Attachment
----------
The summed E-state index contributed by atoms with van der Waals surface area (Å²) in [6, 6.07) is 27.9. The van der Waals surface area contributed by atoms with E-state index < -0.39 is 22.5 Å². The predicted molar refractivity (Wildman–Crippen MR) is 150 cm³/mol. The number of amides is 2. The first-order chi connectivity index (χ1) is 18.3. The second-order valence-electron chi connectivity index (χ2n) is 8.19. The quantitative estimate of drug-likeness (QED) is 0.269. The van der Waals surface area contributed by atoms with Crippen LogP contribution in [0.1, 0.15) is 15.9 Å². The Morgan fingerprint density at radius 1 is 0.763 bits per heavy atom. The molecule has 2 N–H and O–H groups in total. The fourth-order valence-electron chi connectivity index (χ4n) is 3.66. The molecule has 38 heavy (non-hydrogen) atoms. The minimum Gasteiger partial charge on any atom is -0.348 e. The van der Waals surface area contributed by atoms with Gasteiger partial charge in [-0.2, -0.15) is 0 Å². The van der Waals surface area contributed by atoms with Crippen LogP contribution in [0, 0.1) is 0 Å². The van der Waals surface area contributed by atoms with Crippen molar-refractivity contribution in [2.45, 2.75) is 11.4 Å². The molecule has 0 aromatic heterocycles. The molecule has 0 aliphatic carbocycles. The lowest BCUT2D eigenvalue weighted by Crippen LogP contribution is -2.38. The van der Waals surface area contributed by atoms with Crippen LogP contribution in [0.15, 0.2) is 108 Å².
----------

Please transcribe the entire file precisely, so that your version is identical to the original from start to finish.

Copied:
The summed E-state index contributed by atoms with van der Waals surface area (Å²) in [6, 6.07) is 27.9. The van der Waals surface area contributed by atoms with E-state index < -0.39 is 22.5 Å². The predicted molar refractivity (Wildman–Crippen MR) is 150 cm³/mol. The number of amides is 2. The first-order chi connectivity index (χ1) is 18.3. The second-order valence-electron chi connectivity index (χ2n) is 8.19. The quantitative estimate of drug-likeness (QED) is 0.269. The van der Waals surface area contributed by atoms with Crippen LogP contribution in [0.1, 0.15) is 15.9 Å². The Morgan fingerprint density at radius 1 is 0.763 bits per heavy atom. The molecule has 2 N–H and O–H groups in total. The fourth-order valence-electron chi connectivity index (χ4n) is 3.66. The molecule has 38 heavy (non-hydrogen) atoms. The minimum Gasteiger partial charge on any atom is -0.348 e. The van der Waals surface area contributed by atoms with Gasteiger partial charge in [-0.2, -0.15) is 0 Å². The van der Waals surface area contributed by atoms with Crippen LogP contribution in [0, 0.1) is 0 Å². The van der Waals surface area contributed by atoms with Crippen molar-refractivity contribution in [2.45, 2.75) is 11.4 Å². The molecule has 0 aromatic heterocycles. The molecule has 0 aliphatic carbocycles. The lowest BCUT2D eigenvalue weighted by Crippen LogP contribution is -2.38. The van der Waals surface area contributed by atoms with Crippen LogP contribution in [0.15, 0.2) is 108 Å².